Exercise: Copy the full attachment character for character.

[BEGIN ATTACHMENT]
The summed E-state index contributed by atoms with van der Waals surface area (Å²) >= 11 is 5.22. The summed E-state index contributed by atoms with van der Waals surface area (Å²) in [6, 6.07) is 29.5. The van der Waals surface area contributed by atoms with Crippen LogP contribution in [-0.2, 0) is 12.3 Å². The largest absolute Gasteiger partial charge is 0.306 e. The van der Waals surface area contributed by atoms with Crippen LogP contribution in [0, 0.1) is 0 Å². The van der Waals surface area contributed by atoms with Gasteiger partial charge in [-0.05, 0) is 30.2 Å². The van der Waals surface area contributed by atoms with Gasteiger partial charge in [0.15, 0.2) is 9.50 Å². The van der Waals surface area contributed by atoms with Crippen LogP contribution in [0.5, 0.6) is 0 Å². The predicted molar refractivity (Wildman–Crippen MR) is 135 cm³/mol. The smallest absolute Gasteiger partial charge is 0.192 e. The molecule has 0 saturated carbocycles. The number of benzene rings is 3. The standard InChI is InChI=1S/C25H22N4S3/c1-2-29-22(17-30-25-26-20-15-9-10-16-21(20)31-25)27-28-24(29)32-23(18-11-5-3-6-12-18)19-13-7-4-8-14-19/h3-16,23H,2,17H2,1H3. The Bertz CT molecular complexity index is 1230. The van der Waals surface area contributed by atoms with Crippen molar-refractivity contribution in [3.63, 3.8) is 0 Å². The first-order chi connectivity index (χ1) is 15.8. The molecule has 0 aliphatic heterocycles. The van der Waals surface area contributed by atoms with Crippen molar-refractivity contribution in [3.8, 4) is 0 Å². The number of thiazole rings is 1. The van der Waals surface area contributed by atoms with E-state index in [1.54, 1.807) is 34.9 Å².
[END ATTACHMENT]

The summed E-state index contributed by atoms with van der Waals surface area (Å²) >= 11 is 5.22. The summed E-state index contributed by atoms with van der Waals surface area (Å²) in [6, 6.07) is 29.5. The van der Waals surface area contributed by atoms with Crippen LogP contribution in [-0.2, 0) is 12.3 Å². The largest absolute Gasteiger partial charge is 0.306 e. The van der Waals surface area contributed by atoms with Crippen LogP contribution in [0, 0.1) is 0 Å². The van der Waals surface area contributed by atoms with Gasteiger partial charge in [-0.05, 0) is 30.2 Å². The van der Waals surface area contributed by atoms with Gasteiger partial charge in [0.15, 0.2) is 9.50 Å². The van der Waals surface area contributed by atoms with Crippen LogP contribution in [0.5, 0.6) is 0 Å². The predicted molar refractivity (Wildman–Crippen MR) is 135 cm³/mol. The smallest absolute Gasteiger partial charge is 0.192 e. The molecule has 0 saturated carbocycles. The number of benzene rings is 3. The standard InChI is InChI=1S/C25H22N4S3/c1-2-29-22(17-30-25-26-20-15-9-10-16-21(20)31-25)27-28-24(29)32-23(18-11-5-3-6-12-18)19-13-7-4-8-14-19/h3-16,23H,2,17H2,1H3. The Bertz CT molecular complexity index is 1230. The van der Waals surface area contributed by atoms with Crippen molar-refractivity contribution in [3.63, 3.8) is 0 Å². The first-order chi connectivity index (χ1) is 15.8. The molecule has 0 aliphatic heterocycles. The van der Waals surface area contributed by atoms with Crippen molar-refractivity contribution in [3.8, 4) is 0 Å². The number of thiazole rings is 1. The van der Waals surface area contributed by atoms with E-state index in [1.54, 1.807) is 34.9 Å².